Calgary Plumbing: Got a leak in your ceiling?
Have you ever come across a wet spot on your ceiling, directly under your tub/ shower upstairs, which kept on getting worse by the day? And what was the next thing you did? Did you call a plumber to have it checked and repaired? Was the plumber sure that he diagnosed the cause of the problem correctly, before he explained to you what needed to be done and how much it would cost you?
You have no choice but to be extremely sure about the correct diagnosis before the huge ceiling is hammered and cut open, because majority of the plumbers/ technicians may not be able to get it right the first time. It is extremely critical that the source of the leak is correctly identified and rectified accordingly. You will not only lose a lot of money in unnecessary repair work but also be inconvenienced the next time with the same leaking problem.
What could be the possible causes of Plumbing Leak in ceiling?
- Faulty Faucet or tub spout
- Improper sealing of the trim plate
- Bad caulking in or around the tile of the tub/ shower upstairs
All the three causes mentioned above do not require the plumber to dig a hole in the ceiling to identify the source of the leak. What actually needs to be done in these cases is to get the shower/ tub area completely waterproofed, in turn avoiding recurrences of such plumbing leaks.
Once the waterproofing is taken care of, the section of the damaged ceiling will have to be repaired and it is best to call the water damage company professionals who will fix the water damage and bring back the original look of the ceiling, as the plumbers will merely fix the leaking problem for you.
How to ensure correct diagnosis of Plumbing Leak in ceiling?
The most efficient way to diagnose the source of a plumbing leak is to eliminate the possible causes one at a time. Below is a step-wise process that demonstrates the same:
The first step will be to ensure that there is no leakage or dripping or having running water anywhere in the house.
Typical water meter
The movement of this small dial will indicate trickling of water and hence, its usage. You can conduct a quick test for this by turning on and off one of the hose bibs and seeing the change in its movement – it will turn when the water is running and will stop when the water is turned off.
However, if you do not see the dial stopping when you turn off the hose bib, it is a case of “supply side” leak. To shortlist further where the leakage has arisen from, turn off the main water control valve of the house. If the dial still doesn’t stop, the leak could be outside the house; but if it does stop, then it is surely inside somewhere. Another step you can take to further shortlist the leak source is to turn off the cold water supply to the water heater. If the dial doesn’t stop, it could be a case of cold water side leakage, else on the hot water side.
Once your test identifies the source of the leakage, say if it is from the supply side, the best approach thereafter would be to work your way from bottom upwards. You will then be required to get on top of a ladder under the ceiling where you have the wet mark. Just create a small hole in the ceiling using a screwdriver, which will help drain out all the stagnant water and will let you see if there is any fresh leakage. Pay attention to any sound (dripping etc) that you may hear and it will simplify your task of identifying the plumbing defect.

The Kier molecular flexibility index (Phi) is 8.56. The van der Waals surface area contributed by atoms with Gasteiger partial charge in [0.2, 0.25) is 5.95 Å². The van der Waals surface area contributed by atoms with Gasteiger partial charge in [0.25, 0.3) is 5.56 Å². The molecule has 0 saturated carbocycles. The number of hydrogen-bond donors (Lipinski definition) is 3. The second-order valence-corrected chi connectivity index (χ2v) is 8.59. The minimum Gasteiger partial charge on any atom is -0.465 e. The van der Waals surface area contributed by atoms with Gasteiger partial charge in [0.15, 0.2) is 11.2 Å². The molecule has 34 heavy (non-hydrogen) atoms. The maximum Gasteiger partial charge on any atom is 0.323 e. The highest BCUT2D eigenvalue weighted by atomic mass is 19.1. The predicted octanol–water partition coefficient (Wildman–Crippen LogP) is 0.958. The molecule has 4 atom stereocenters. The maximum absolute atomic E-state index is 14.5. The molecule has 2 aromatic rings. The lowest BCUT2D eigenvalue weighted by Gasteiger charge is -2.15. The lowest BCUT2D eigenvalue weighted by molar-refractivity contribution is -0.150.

The next step will involve putting a plug on the tub drain and pouring huge buckets of water into the tub till it is substantially filled up, simultaneously ensuring that the water does not splash anywhere else outside the tub. Wait for some time to see if the leakage is showing up on the ceiling. Assuming it still doesn’t, then there is no issue with the “strainer”. However, if it does, then there could be two possible reasons:
- The strainer is loose, which can be resolved by retightening it.
- The sealant or the putty is out, which can be repaired by applying fresh putty between the tub and the strainer.
Faucet is faulty, so will need a replacement.
Pipe connecting the faucet and the tub spout is defective and will need to be replaced with a new one instead.
Check around the shower handle if there is any damage to the wall and then turn on the shower. Do ensure that the water from the shower does not splash on the walls but goes directly to the tub. If you see a leakage on doing this, then the issue lies either with the pipe that connects the shower head and the faucet or with the shower arm. In most of the cases, the shower arm is more likely to be faulty and a quick replacement of the same will rectify the leakage problem.
Finally, spray some water using the shower handle over the doors, walls etc and try splashing it even on the shower handles, tiles, overflow cover etc and any other area which may be exposed to water while using the shower. Remember to try these steps one by one and wait for some time to see the results.
By now, the exact issue would have been known and the plumber will guide you on how it will be treated in the best possible manner at a reasonable cost.
However, it is worthwhile to mention that majority of these ceiling leaks caused by a plumbing defect in the upstairs tub/ shower can be treated by just caulking the tub and the tile, since the tiles are the main problem area. So you can easily do without removing the sheetrock from the ceiling and increasing the work and cost manifold. Happy Plumbing!
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Keywords:calgary plumbing, repairs, leaking ceiling, how to avoid a leaking ceiling, high bills, repaired ceiling, repair work, fault faucets, tubs, showers, leaks, improper sealing